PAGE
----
In the mid-1920s, Studebaker began renaming its vehicles. The model previously kent as the Studebaker Standard Six became the Dictator durin the 1927 model year—internally designatit model GE. The name wis intendit to connote that the model "dictatit the standard" that ither automobile makes woud be obliged tae follae.
The Dictator wis Studebaker's lowest-price model, followed (in ascending order) bi the Studebaker Commander an Studebaker President series. There wis a Chancellor in 1927, too, but that year ae.:p239 In Juin 1929, Studebaker began afferin an 8-cylinder ingine for the Dictator series (221 cubic inches, 70 bhp at 3,200 rpm), designed bi Barney Roos, though the auld 6-cylinder option wis continued for anither year.:p239 Dictators wur available in a full range o body-styles.
Consequences o the Dictator name 
In retrospect, the choice o the model name micht seem unfortunate. Benjamin L. Alpers begins his history o American perceptions o dictators, Dictators, Democracy, and American Public Culture: Envisioning the Totalitarian Enemy, 1920s-1950s, wi the introduction o the Studebaker Dictator: "There wur, o course, some politeecal problems connectit wi the name 'Dictator'. A number o the European monarchies tae which Studebaker exportit the caur wur wary o the moniker. Diplomatically, Studebaker marketit its Standard Six as the 'Director' in these kintras. In the Unitit States, apparently, the name appears initially tae hae caused nae problems."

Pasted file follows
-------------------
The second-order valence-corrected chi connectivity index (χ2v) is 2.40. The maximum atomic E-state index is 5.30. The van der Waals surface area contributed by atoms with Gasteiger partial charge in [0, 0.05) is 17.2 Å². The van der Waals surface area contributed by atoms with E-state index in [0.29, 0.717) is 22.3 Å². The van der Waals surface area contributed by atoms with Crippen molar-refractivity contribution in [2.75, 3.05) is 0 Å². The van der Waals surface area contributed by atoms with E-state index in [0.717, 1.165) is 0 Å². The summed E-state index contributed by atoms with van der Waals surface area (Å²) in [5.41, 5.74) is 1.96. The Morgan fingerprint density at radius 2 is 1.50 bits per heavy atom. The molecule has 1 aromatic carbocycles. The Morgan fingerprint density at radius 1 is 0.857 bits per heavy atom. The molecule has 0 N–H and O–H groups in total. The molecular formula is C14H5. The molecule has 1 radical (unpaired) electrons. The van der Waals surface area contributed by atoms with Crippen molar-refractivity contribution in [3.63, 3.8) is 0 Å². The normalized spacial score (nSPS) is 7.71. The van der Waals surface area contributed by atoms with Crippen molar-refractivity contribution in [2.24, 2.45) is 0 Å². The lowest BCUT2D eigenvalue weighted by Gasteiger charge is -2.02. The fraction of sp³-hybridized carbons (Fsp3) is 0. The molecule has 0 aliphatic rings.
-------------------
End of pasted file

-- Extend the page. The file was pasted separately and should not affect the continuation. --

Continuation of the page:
At the time, the ae dictator that woud hae immediately come tae an American mind wis Benito Mussolini, whose popular image wis ane o audacity an strength, in spite o well-publicized fascist violence. Housomeivver the rise o Adolf Hitler in Germany taintit the wird dictator. Studebaker abruptly discontinued the name 'Dictator' in 1937, resurrectin the Commander name which haed been dropt in 1935. At that time, Raymond Loewy an Helen Dryden wur wirkin on new concepts for body design an customer appeal.
- Hendry, Maurice M. Studebaker: One can do a lot of remembering in South Bend. New Albany: Automobile Quarterly, 228–275. Vol X, 3rd Q, 1972.
- Alpers, Benjamin L., (2003). Dictators, Democracy, and American Public Culture: Envisioning the Totalitarian Enemy, 1920s-1950s. University of North Carolina Press.
- Maloney, James H. (1994). Studebaker Cars. Crestline Books.
- Langworth, Richard (1979). Studebaker, the Postwar Years. Motorbooks International.
- Gunnell, John, Editor (1987). The Standard Catalog of American Cars 1946-1975. Kraus Publications.